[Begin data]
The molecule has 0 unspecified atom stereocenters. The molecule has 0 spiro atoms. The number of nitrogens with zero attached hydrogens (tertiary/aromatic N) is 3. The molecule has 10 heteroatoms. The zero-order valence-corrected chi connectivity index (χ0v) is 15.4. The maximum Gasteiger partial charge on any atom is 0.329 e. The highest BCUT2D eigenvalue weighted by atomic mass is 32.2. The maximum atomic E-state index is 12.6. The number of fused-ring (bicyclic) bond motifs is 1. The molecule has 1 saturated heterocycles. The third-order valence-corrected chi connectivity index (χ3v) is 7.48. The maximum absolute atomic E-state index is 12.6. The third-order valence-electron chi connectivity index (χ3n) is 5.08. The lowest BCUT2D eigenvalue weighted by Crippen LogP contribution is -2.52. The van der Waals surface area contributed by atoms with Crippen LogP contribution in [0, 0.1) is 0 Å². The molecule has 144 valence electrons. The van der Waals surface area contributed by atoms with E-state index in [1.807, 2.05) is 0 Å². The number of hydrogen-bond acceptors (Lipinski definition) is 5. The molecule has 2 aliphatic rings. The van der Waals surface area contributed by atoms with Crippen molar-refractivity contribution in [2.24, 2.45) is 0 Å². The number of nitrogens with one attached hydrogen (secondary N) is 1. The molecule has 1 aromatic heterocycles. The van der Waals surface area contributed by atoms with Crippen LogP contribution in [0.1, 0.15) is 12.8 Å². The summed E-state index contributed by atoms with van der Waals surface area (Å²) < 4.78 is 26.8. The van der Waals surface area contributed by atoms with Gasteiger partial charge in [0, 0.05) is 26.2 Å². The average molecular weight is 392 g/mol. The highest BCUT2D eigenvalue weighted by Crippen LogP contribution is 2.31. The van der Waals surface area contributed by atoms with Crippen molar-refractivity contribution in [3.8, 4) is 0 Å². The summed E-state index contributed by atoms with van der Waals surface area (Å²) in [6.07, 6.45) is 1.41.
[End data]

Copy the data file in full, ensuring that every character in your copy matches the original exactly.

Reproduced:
The molecule has 0 unspecified atom stereocenters. The molecule has 0 spiro atoms. The number of nitrogens with zero attached hydrogens (tertiary/aromatic N) is 3. The molecule has 10 heteroatoms. The zero-order valence-corrected chi connectivity index (χ0v) is 15.4. The maximum Gasteiger partial charge on any atom is 0.329 e. The highest BCUT2D eigenvalue weighted by atomic mass is 32.2. The maximum atomic E-state index is 12.6. The number of fused-ring (bicyclic) bond motifs is 1. The molecule has 1 saturated heterocycles. The third-order valence-corrected chi connectivity index (χ3v) is 7.48. The maximum absolute atomic E-state index is 12.6. The third-order valence-electron chi connectivity index (χ3n) is 5.08. The lowest BCUT2D eigenvalue weighted by Crippen LogP contribution is -2.52. The van der Waals surface area contributed by atoms with Crippen LogP contribution in [0, 0.1) is 0 Å². The molecule has 144 valence electrons. The van der Waals surface area contributed by atoms with E-state index in [1.807, 2.05) is 0 Å². The number of hydrogen-bond acceptors (Lipinski definition) is 5. The molecule has 2 aliphatic rings. The van der Waals surface area contributed by atoms with Crippen molar-refractivity contribution in [2.24, 2.45) is 0 Å². The number of nitrogens with one attached hydrogen (secondary N) is 1. The molecule has 1 aromatic heterocycles. The van der Waals surface area contributed by atoms with Crippen LogP contribution in [0.1, 0.15) is 12.8 Å². The summed E-state index contributed by atoms with van der Waals surface area (Å²) < 4.78 is 26.8. The van der Waals surface area contributed by atoms with Gasteiger partial charge in [0, 0.05) is 26.2 Å². The average molecular weight is 392 g/mol. The highest BCUT2D eigenvalue weighted by Crippen LogP contribution is 2.31. The van der Waals surface area contributed by atoms with Crippen molar-refractivity contribution in [3.8, 4) is 0 Å². The summed E-state index contributed by atoms with van der Waals surface area (Å²) in [6.07, 6.45) is 1.41.